Kathi Barber, author of "The Black Woman's Guide to Breastfeeding," founded the African-American Breastfeeding Alliance, a nonprofit lactation consulting organization that offers workshops and training in nursing. Barber was frustrated to find that she was "the first woman in her family for generations to nurse."
Angela Ewing-Boyd, program manager for the Developing Families Center in Washington D.C., told NPR a lot of new mothers are disgusted by the thought of nursing.
People say, "I can't imagine doing that to my child, and that's just nasty," she says. "It's like the primary function of the breast is one-dimensional."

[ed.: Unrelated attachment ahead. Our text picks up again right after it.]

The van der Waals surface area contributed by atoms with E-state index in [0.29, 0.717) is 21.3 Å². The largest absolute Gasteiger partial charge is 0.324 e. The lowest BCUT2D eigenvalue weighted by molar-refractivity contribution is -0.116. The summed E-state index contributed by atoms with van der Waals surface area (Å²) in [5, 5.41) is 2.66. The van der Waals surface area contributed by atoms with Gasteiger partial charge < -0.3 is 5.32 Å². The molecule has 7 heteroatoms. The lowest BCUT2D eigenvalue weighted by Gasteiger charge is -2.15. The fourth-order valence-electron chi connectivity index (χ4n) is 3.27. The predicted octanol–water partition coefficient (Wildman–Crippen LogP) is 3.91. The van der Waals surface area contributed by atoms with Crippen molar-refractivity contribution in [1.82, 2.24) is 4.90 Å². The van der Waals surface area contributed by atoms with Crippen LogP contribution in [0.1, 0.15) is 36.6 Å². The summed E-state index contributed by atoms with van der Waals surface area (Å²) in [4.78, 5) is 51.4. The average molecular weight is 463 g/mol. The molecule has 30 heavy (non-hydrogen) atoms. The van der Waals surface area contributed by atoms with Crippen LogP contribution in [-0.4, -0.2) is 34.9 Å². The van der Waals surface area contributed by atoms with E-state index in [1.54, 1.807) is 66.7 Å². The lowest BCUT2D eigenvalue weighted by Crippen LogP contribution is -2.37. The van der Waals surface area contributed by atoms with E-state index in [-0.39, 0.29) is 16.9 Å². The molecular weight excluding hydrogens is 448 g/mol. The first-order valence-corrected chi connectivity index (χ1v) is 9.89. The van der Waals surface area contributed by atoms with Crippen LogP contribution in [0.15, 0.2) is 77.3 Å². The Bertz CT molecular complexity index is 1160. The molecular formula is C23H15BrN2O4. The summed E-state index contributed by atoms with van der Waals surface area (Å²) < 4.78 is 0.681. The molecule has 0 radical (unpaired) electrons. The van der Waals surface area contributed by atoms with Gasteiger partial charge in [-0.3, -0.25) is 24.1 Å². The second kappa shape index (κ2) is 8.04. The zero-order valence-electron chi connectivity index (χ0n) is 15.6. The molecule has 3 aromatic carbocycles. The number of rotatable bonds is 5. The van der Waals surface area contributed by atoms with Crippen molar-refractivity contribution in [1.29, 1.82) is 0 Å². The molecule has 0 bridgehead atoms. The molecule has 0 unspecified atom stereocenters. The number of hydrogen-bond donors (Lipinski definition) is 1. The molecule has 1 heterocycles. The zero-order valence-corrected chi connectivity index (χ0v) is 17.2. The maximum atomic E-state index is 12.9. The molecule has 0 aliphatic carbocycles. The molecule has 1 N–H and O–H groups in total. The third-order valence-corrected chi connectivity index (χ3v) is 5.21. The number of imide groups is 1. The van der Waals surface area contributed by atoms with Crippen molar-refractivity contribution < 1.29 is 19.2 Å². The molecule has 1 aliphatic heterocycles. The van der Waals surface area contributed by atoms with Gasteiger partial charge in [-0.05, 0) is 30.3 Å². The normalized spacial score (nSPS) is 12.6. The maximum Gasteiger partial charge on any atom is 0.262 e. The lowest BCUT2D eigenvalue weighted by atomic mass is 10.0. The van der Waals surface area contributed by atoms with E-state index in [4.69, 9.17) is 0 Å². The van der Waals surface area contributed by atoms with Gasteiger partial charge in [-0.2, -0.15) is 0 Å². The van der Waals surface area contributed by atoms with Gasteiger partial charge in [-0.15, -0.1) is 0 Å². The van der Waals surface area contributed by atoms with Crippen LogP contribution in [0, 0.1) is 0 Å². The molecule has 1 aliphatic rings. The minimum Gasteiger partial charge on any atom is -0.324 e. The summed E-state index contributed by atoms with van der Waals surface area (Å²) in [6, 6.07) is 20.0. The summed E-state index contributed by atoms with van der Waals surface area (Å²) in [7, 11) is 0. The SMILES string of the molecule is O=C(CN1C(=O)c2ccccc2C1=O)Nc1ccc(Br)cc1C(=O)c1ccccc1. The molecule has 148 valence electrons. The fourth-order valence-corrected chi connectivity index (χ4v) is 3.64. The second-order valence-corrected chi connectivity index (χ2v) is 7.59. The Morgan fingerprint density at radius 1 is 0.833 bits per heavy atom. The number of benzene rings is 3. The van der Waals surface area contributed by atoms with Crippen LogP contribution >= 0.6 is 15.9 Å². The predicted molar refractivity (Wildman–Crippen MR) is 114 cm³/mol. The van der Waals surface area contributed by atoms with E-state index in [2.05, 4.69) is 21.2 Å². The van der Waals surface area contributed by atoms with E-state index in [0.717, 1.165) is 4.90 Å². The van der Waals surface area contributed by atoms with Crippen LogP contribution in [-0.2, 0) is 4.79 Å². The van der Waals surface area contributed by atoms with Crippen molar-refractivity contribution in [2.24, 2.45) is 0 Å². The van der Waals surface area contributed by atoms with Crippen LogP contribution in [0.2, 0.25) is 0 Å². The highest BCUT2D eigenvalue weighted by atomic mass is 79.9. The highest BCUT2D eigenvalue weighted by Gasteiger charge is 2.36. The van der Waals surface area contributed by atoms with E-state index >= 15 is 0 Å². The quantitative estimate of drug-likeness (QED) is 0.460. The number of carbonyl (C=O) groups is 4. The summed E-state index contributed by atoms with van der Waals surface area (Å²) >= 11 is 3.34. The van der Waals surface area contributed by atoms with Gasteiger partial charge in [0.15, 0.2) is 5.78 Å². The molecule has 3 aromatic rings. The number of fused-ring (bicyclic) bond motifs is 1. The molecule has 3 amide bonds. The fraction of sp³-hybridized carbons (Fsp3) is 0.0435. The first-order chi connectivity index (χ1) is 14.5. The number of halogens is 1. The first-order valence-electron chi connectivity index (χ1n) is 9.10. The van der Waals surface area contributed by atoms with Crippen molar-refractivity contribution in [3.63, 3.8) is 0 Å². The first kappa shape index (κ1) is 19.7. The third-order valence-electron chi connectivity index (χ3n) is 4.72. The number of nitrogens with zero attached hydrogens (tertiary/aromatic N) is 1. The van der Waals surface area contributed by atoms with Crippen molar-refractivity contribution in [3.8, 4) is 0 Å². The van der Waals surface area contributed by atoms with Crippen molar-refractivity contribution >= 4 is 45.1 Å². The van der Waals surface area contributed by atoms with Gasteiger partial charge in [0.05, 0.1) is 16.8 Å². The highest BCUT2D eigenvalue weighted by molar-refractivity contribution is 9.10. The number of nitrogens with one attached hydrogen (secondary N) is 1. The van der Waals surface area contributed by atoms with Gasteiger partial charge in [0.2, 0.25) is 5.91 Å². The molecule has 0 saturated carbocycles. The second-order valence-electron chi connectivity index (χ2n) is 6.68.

Mothers can also become frustrated if their babies do not latch on to their breasts right away.
Breastfeeding programs like the one created at the Boston Medical Center ten years ago have seen a hike in the percentage of nursing mothers. The hospital's campaign began by educating staff and patients. Practitioners also stopped giving new moms free formula.
In 1993 only 35 percent of African American mothers breastfed. In 2006 that number jumped to 65 percent. Centers for Disease Control and Prevention shows there's still a lot more work to do to get more AA mothers to nurse their babies, as other ethnic groups in America show an almost 100 percent rate of breastfeeding.